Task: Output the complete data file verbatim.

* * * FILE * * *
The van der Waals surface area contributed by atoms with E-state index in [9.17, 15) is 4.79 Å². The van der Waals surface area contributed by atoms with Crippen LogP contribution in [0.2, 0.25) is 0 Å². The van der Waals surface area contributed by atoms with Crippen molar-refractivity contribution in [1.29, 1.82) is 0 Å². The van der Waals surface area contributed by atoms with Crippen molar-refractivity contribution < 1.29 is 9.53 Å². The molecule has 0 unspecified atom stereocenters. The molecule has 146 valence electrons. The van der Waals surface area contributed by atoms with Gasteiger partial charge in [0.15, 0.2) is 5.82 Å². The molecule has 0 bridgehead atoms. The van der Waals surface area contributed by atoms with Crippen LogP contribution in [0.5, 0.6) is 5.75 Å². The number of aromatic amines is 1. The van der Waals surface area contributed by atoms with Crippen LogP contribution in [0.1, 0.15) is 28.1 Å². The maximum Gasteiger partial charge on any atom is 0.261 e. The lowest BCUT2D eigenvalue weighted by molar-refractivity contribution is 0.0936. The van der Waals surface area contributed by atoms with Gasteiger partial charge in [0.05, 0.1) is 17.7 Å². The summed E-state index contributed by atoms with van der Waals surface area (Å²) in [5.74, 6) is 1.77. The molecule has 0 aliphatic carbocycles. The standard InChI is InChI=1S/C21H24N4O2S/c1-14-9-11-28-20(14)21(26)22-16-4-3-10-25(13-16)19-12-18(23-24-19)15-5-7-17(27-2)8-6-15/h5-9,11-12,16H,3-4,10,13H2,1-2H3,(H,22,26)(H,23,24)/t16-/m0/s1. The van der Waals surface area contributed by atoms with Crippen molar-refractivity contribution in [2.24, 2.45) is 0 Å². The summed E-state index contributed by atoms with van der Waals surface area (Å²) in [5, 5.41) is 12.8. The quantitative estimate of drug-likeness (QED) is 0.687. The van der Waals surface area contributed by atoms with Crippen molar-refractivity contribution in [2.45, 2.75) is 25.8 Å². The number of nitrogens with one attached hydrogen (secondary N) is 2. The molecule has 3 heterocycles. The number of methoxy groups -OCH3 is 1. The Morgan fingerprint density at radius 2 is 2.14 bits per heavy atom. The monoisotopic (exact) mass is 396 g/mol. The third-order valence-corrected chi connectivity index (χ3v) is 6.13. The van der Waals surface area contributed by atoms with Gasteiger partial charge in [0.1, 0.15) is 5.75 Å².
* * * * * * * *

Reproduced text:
The van der Waals surface area contributed by atoms with E-state index in [9.17, 15) is 4.79 Å². The van der Waals surface area contributed by atoms with Crippen LogP contribution in [0.2, 0.25) is 0 Å². The van der Waals surface area contributed by atoms with Crippen molar-refractivity contribution in [1.29, 1.82) is 0 Å². The van der Waals surface area contributed by atoms with Crippen molar-refractivity contribution < 1.29 is 9.53 Å². The molecule has 0 unspecified atom stereocenters. The molecule has 146 valence electrons. The van der Waals surface area contributed by atoms with Gasteiger partial charge in [0.15, 0.2) is 5.82 Å². The molecule has 0 bridgehead atoms. The van der Waals surface area contributed by atoms with Crippen LogP contribution in [0.5, 0.6) is 5.75 Å². The number of aromatic amines is 1. The van der Waals surface area contributed by atoms with Crippen LogP contribution in [0.1, 0.15) is 28.1 Å². The maximum Gasteiger partial charge on any atom is 0.261 e. The lowest BCUT2D eigenvalue weighted by molar-refractivity contribution is 0.0936. The van der Waals surface area contributed by atoms with Gasteiger partial charge in [0.05, 0.1) is 17.7 Å². The summed E-state index contributed by atoms with van der Waals surface area (Å²) in [5.74, 6) is 1.77. The molecule has 0 aliphatic carbocycles. The standard InChI is InChI=1S/C21H24N4O2S/c1-14-9-11-28-20(14)21(26)22-16-4-3-10-25(13-16)19-12-18(23-24-19)15-5-7-17(27-2)8-6-15/h5-9,11-12,16H,3-4,10,13H2,1-2H3,(H,22,26)(H,23,24)/t16-/m0/s1. The van der Waals surface area contributed by atoms with Crippen molar-refractivity contribution in [2.24, 2.45) is 0 Å². The summed E-state index contributed by atoms with van der Waals surface area (Å²) in [5, 5.41) is 12.8. The quantitative estimate of drug-likeness (QED) is 0.687. The van der Waals surface area contributed by atoms with Crippen molar-refractivity contribution in [2.45, 2.75) is 25.8 Å². The number of nitrogens with one attached hydrogen (secondary N) is 2. The molecule has 3 heterocycles. The number of methoxy groups -OCH3 is 1. The Morgan fingerprint density at radius 2 is 2.14 bits per heavy atom. The monoisotopic (exact) mass is 396 g/mol. The third-order valence-corrected chi connectivity index (χ3v) is 6.13. The van der Waals surface area contributed by atoms with Gasteiger partial charge in [0.1, 0.15) is 5.75 Å².